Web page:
In part eight of the interview, Assange talks about how the New York Times and the Guardian sought clearance from the U.S. State Department and National Security Council to publish select Cablegate content.

NYTX Editor Chris Spannos interviewed Julian Assange on September 26, 2011. Interview segments have been released through the months of October, November, and December.

Within the entirety of the  interview Assange talks about partnering with the Times to release the Afghan and Iraq War Logs, the Times treatment of Cablegate, Bradley Manning, the Pentagon Papers, WikiLeaks, and much more. The complete interview ran approximately 90 minutes.

See part one of the interview here:

Tuesday, December 27, 2011

A Rejoinder to John Carney on MMT and Austrian Economics

CNBC's John Carney has responded to my earlier comments on his favorable view of Modern Monetary Theory.

In his response, Carney writes:
The MMTers believe that the modern monetary system—sovereign fiat money, unlinked to any commodity and unpegged to any other currency—that exists in the United States, Canada, Japan, the UK and Australia allows governments to operate without revenue constraints. They can never run out of money because they create the money they spend.
Here is problem one with Carney's view of MMT. MMTers do not hold that all fiat money is the same. Although they object to Federal Reserve notes, they see no problem with a fiat currency being issued they call "US notes".

Here is MMTer  Bill Still, who is seeking to become the Libertarian Party presidential nominee:
A sovereign nation does not have to borrow, in fact, being debt-free is the very definition of sovereignty. Pay off the existing bonds -- which is our National Debt -- as they come due, but pay them off with debt free U.S. Notes (or their electronic equivalents) instead of Federal Reserve Notes, which are all borrowed into existence.
Here is MMTer Cullen Roche on fiat money:
Money is always created by the state and must therefore be regulated by the state; however, ultimately the private sector must accept this legal tender as the currency unit. Therefore, the private and public sectors should best be thought of as being in partnership with one another and not opposing forces.
Thus, when Carney tries to give the impression that MMTers and Austrians have a lot in common, he is just wrong. Austrians reject the idea that a fiat money of any sort is necessary in a highly industrialized economy (and any other type economy). A gold coin standard could function much better in the eyes of Austrians. A government couldn't inflate a gold standard at will, further the Austrians see no need to ever inflate a currency, unlike MMTers.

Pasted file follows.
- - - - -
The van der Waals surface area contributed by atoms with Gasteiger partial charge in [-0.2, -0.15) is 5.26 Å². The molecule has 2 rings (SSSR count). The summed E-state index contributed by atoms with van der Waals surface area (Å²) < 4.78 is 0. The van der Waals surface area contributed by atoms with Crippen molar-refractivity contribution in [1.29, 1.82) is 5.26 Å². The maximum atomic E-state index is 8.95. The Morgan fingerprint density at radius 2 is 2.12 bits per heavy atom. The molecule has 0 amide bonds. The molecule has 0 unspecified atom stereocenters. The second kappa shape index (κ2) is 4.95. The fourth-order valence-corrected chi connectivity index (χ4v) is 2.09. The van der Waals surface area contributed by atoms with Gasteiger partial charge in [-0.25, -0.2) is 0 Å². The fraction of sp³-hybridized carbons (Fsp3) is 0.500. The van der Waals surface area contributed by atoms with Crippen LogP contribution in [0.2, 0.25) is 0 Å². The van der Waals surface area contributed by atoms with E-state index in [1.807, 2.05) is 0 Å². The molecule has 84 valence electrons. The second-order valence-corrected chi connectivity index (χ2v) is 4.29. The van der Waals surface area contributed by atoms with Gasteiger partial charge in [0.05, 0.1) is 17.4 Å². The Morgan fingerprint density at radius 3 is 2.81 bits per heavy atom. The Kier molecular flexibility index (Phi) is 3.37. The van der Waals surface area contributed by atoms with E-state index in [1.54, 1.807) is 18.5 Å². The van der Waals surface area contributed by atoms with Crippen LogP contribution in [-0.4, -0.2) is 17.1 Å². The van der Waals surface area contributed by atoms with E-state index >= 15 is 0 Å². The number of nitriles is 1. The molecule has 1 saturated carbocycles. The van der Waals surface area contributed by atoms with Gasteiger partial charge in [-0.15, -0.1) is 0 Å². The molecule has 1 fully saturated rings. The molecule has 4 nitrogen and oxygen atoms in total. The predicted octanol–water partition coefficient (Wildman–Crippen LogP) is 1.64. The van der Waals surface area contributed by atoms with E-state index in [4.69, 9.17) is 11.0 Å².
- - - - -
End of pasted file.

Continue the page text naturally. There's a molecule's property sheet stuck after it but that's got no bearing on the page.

Here's Roche again:
The economy is a complex dynamical system with irrational participants. It cannot be expected to regulate itself or behave rationally at all times. Therefore, some level of government intervention and involvement is not only beneficial, but necessary
An Austrian simply doesn't see the world this way, where "irrational participants" occur on such a scale that they must be counteracted by government. An Austrian would first ask, if there are so many "irrational participants" who is to say they aren't in government also? Remember, before the real estate crisis, it was Fed chairman Bernnake who said there was no problem with the real estate market.

Secondly, Austrians would argue that the "cluster of errors"s made because of fiat currency creation are what cause the boom-bust cycle and that without fiat money creation no such "cluster of errors" would occur. Thus, the Austrian position here is diametrically opposed to the MMT view that there are times when monetary inflation is called for.

Carney writes:
The MMTers think the financial system tends toward crisis. Wenzel writes that the financial system doesn’t tend toward crisis. But a moment later he admits that the actual financial system we have does tend toward crisis. All Austrians believe this, as far as I can tell.

What has happened here is that Wenzel is now the one confusing the world as it is with the world as he wishes it would be. Perhaps under some version of the Austrian-optimum financial system—no central bank, gold coin as money, free banking or no fractional reserve banking—we wouldn’t tend toward crisis. But that is not the system we have.

The MMTers aren’t engaged with arguing about the Austrian-optimum financial system. They are engaged in describing the actual financial system we have—which tends toward crisis.

They even agree that the tendency toward crisis is largely caused by the same thing, credit expansions leading to irresponsible lending.